Rotorcraft Stand-Alone

If UTC divests moves ahead with divesting Sikorsky, analysts agree that a spinoff is much more likely than a sale to a rival competitor, for both market and tax reasons.

US tax law says that the sale of a company results in a gain tax; a spinoff does not need to pay that tax. But there is a wrinkle: If the spinoff is bought by another company within a two-year period, the burden of proof is on the original company to prove this wasn't a tax avoidance scheme. After two years, the burden shifts to the IRS to prove anything is amiss.

Because of how long Sikorsky has been owned by UTC, the tax bill for a sale would be huge, likely negating the possibility of another firm buying Sikorsky from UTC in the short term.

That's not a major issue for the rotorcraft unit. The analysts all agreed a stand-alone Sikorsky would be able to survive, and Hayes pledged not to cripple Sikorsky with debt if it was spun off, saying, "we want to make sure they will be a successful, stand-alone company."

The picture remains blurry about potential buyers after the two-year period has passed. While Sikorsky has a huge portfolio, it is not one that matches up well with another rotorcraft company.

According to a Teal Group analysis, military rotorcraft saw a 7.9 percent compound annual growth rate between 2004 and 2013, with an unheard of 66 percent jump from 2008-2012. That unsustainable growth has slowed and is projected to continue to decline, while the commercial market is on an upswing.

The fact Sikorsky is stronger in the military helicopter market hurts it as a potential pickup, Blades said. Notably, Hayes noted Sikorsky's reference to a "predominantly military" customer base in UTC's official announcement of the strategic review.

"If you read between the lines, it's not that they make helicopters. It's that they make military helicopters," Blades said, emphasizing the word military. "It's a business, but it's not an explosive growth business."

"All the other stuff UTC does is going to be demanded and needed, not just on the military but also on the commercial side," he added. "Their CEO is charged with growth, and while Sikorsky may have steady sales, it won't show huge growth."

Teal's Richard Aboulafia doubts Sikorsky would be absorbed by one of its rivals in the rotorcraft market, for both financial and political reasons.

"I don't think anyone has the stomach for a European firm buying Sikorsky," Aboulafia said. "Textron just doesn't have the cash to do this, so it won't be Bell Helicopter. As for Boeing, someone would kill that merger — it could be DoJ or DoD, but there would be so many knives out that there's no way."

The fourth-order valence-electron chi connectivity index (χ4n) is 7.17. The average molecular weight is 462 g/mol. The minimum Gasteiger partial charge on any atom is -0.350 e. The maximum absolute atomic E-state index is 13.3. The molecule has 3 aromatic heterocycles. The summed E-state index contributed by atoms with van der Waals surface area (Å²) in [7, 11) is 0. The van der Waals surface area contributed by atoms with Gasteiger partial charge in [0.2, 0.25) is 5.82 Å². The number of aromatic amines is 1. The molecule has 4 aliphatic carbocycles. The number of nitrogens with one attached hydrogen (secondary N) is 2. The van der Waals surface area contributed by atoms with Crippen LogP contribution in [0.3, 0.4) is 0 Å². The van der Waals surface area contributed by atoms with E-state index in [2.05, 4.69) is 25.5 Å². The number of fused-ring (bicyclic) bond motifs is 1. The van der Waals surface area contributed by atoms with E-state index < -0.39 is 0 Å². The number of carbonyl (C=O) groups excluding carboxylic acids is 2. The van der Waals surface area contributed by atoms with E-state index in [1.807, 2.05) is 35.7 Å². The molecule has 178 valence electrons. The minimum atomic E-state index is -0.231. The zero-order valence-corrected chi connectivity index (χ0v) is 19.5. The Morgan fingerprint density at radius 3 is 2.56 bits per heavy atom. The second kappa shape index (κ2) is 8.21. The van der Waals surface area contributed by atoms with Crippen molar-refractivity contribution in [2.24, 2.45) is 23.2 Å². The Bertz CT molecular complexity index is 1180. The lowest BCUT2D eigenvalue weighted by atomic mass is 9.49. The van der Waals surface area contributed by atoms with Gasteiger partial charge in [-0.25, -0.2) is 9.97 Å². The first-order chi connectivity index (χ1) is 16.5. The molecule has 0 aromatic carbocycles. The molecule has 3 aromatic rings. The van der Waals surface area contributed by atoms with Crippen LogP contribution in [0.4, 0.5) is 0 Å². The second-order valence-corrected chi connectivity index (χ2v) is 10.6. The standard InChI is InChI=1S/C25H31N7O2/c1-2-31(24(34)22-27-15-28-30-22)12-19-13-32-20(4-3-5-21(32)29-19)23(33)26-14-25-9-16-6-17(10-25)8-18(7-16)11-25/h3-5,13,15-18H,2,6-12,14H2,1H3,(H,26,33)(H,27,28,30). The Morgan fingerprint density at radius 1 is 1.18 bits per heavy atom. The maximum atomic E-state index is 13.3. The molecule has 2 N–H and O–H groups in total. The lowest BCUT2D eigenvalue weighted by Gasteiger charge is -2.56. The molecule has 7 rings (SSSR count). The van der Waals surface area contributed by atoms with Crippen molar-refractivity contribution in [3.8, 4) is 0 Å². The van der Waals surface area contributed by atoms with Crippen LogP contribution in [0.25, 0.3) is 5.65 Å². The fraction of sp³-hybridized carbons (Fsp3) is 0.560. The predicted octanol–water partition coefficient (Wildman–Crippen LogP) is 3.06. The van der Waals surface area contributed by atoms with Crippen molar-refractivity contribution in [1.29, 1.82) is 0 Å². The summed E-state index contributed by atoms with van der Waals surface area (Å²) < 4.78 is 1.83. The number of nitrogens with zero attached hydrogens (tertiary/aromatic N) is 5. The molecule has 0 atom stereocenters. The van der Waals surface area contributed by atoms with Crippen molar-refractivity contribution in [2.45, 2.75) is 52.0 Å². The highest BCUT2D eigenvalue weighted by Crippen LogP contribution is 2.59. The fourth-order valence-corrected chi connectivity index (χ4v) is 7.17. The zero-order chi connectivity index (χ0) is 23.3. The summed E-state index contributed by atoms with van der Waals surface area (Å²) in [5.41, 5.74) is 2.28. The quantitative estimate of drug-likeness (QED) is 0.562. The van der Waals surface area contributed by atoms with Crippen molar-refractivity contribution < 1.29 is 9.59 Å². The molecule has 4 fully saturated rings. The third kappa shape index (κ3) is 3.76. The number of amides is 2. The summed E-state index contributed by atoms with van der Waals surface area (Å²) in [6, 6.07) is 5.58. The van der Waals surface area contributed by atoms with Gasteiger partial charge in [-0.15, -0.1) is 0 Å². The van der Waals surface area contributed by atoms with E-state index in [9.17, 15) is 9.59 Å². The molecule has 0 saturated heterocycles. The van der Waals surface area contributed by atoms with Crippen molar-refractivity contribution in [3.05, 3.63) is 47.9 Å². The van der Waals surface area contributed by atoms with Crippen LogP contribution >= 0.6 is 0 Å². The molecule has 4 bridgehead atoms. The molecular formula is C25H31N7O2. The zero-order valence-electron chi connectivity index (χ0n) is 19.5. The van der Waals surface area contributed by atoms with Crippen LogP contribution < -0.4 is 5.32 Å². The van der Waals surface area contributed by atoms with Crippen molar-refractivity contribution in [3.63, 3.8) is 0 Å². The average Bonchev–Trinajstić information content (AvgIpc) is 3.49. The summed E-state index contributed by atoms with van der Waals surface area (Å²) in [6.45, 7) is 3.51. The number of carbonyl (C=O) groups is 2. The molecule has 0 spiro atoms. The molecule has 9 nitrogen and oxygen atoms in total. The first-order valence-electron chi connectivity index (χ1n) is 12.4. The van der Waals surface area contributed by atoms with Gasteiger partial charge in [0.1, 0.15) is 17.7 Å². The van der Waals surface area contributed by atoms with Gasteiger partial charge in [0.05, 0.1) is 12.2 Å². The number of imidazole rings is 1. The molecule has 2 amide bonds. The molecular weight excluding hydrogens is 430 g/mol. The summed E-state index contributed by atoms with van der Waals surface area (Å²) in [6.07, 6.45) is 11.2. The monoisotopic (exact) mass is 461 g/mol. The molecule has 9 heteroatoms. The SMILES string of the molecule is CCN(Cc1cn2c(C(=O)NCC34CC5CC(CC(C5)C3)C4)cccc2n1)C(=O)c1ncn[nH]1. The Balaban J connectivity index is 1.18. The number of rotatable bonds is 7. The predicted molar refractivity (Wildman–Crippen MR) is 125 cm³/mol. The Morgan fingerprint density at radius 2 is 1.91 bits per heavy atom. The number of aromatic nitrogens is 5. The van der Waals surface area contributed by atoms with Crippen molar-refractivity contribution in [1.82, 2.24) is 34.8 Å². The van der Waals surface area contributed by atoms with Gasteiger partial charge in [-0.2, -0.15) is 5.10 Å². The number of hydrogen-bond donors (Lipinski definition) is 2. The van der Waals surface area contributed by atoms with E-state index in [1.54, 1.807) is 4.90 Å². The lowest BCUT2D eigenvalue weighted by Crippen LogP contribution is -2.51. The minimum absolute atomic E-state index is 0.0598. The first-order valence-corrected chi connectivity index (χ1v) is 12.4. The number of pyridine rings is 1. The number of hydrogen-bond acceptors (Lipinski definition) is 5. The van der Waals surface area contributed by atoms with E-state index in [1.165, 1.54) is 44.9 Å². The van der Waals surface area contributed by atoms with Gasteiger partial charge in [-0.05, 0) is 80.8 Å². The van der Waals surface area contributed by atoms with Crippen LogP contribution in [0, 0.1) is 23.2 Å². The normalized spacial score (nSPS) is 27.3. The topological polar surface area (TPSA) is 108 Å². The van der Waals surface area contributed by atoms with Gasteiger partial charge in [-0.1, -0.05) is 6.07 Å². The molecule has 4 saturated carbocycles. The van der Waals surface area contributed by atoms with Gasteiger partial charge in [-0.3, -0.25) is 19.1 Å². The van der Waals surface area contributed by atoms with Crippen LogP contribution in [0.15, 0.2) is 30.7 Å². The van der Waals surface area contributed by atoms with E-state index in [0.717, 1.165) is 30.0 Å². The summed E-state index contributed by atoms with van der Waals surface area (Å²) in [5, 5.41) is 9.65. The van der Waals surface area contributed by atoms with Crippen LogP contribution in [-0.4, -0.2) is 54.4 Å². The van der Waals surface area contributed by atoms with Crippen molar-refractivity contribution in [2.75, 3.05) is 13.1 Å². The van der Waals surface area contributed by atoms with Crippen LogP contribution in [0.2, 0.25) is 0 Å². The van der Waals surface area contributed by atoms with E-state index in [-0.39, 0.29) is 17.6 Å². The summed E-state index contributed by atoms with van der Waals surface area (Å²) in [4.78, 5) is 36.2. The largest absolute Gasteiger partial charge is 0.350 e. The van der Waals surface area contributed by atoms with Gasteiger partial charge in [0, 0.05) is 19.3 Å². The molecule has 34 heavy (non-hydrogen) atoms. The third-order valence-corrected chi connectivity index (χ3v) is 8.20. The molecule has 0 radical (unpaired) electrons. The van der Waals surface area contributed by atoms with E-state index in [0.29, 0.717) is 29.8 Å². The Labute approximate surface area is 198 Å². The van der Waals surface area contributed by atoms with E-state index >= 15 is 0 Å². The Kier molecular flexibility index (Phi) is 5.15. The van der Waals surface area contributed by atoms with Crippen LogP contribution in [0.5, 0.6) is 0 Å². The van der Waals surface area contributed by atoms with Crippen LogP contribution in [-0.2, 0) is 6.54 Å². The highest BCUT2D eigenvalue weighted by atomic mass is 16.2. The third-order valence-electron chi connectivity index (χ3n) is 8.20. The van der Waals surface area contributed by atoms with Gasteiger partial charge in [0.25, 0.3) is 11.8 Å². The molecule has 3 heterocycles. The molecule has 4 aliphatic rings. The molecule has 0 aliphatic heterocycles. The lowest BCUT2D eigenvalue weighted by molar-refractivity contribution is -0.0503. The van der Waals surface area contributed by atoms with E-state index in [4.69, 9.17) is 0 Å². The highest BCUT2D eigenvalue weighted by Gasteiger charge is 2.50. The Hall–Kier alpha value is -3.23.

Callan agreed that another helicopter company may not be a fit, but noted that future buyers could come from a non-rotorcraft company that sees synergies with what Sikorsky does. Antenucci, however, disagrees.

"Synergies with another helicopter company would always be much greater than with a non-helicopter company," she noted. "The helicopter industry is still a segment of defense that is less consolidated than other platform businesses, in part because the conglomerates that own some of them were not looking to add to their individual helicopter units — UTC would never go buy another helicopter company when Sikorsky has a lower return on sales than their other businesses."

Callan also questions why UTC needs to spend several months reviewing the decision, given Hayes' comments. He wonders if it is related to UTC is waiting to see what happens with sequestration before finalizing how it will divest the helicopter unit.

"You may not want to announce something now and then find out the budget coughs up a different set of answers than expected and you have to change plans," Callan said, noting that "helicopters got whacked" in previous budget discussions.

For now, the Pentagon is staying out of it. Frank Kendall, the top acquisition official at DoD, told reporters last week he was keeping an eye on the situation.

"At this point, based on what I know about that deal, I'm neutral about it," Kendall said. "It should not impact us as far as cost or rates are concerned, I think. I'd be interested in knowing the answer to that question…. I've just got to make sure it doesn't affect our prices very much."

Joe Gould in Washington contributed to this story.

Twitter: @AaronMehta

Aaron Mehta was deputy editor and senior Pentagon correspondent for Defense News, covering policy, strategy and acquisition at the highest levels of the Defense Department and its international partners.